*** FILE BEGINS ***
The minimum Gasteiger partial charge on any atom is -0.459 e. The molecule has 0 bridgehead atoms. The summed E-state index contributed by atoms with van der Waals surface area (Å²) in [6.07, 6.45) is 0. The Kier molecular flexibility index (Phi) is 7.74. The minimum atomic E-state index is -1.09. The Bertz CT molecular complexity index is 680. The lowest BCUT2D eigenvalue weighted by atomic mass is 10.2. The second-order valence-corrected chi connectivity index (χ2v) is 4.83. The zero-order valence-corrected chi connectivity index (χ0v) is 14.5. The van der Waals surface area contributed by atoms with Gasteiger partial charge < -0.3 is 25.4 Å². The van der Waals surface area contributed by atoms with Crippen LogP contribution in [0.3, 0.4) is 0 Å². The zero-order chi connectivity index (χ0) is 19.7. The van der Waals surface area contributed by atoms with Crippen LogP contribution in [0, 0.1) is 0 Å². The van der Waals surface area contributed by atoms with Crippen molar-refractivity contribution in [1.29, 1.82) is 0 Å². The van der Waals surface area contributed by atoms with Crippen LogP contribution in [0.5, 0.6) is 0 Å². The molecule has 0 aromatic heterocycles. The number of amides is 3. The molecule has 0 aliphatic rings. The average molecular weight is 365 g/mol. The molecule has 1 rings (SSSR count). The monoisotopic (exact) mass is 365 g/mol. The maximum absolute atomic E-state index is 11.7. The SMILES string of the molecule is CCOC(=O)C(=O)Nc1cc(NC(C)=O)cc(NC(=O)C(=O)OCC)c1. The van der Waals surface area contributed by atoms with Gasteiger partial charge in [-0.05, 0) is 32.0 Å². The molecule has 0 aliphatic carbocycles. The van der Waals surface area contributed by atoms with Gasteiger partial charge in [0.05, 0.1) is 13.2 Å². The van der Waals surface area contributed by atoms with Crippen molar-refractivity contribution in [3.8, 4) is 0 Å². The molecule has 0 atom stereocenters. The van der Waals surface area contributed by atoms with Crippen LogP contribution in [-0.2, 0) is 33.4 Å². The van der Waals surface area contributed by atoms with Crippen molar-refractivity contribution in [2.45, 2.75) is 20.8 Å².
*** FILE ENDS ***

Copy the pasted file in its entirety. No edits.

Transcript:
The minimum Gasteiger partial charge on any atom is -0.459 e. The molecule has 0 bridgehead atoms. The summed E-state index contributed by atoms with van der Waals surface area (Å²) in [6.07, 6.45) is 0. The Kier molecular flexibility index (Phi) is 7.74. The minimum atomic E-state index is -1.09. The Bertz CT molecular complexity index is 680. The lowest BCUT2D eigenvalue weighted by atomic mass is 10.2. The second-order valence-corrected chi connectivity index (χ2v) is 4.83. The zero-order valence-corrected chi connectivity index (χ0v) is 14.5. The van der Waals surface area contributed by atoms with Gasteiger partial charge < -0.3 is 25.4 Å². The van der Waals surface area contributed by atoms with Crippen LogP contribution in [0.3, 0.4) is 0 Å². The zero-order chi connectivity index (χ0) is 19.7. The van der Waals surface area contributed by atoms with Crippen LogP contribution in [0, 0.1) is 0 Å². The van der Waals surface area contributed by atoms with Crippen molar-refractivity contribution in [1.29, 1.82) is 0 Å². The van der Waals surface area contributed by atoms with Crippen LogP contribution in [0.5, 0.6) is 0 Å². The molecule has 0 aromatic heterocycles. The number of amides is 3. The molecule has 0 aliphatic rings. The average molecular weight is 365 g/mol. The molecule has 1 rings (SSSR count). The monoisotopic (exact) mass is 365 g/mol. The maximum absolute atomic E-state index is 11.7. The SMILES string of the molecule is CCOC(=O)C(=O)Nc1cc(NC(C)=O)cc(NC(=O)C(=O)OCC)c1. The van der Waals surface area contributed by atoms with Gasteiger partial charge in [-0.05, 0) is 32.0 Å². The molecule has 0 aliphatic carbocycles. The van der Waals surface area contributed by atoms with Gasteiger partial charge in [0.05, 0.1) is 13.2 Å². The van der Waals surface area contributed by atoms with Crippen molar-refractivity contribution in [3.8, 4) is 0 Å². The molecule has 0 atom stereocenters. The van der Waals surface area contributed by atoms with Crippen LogP contribution in [-0.2, 0) is 33.4 Å². The van der Waals surface area contributed by atoms with Crippen molar-refractivity contribution in [2.45, 2.75) is 20.8 Å².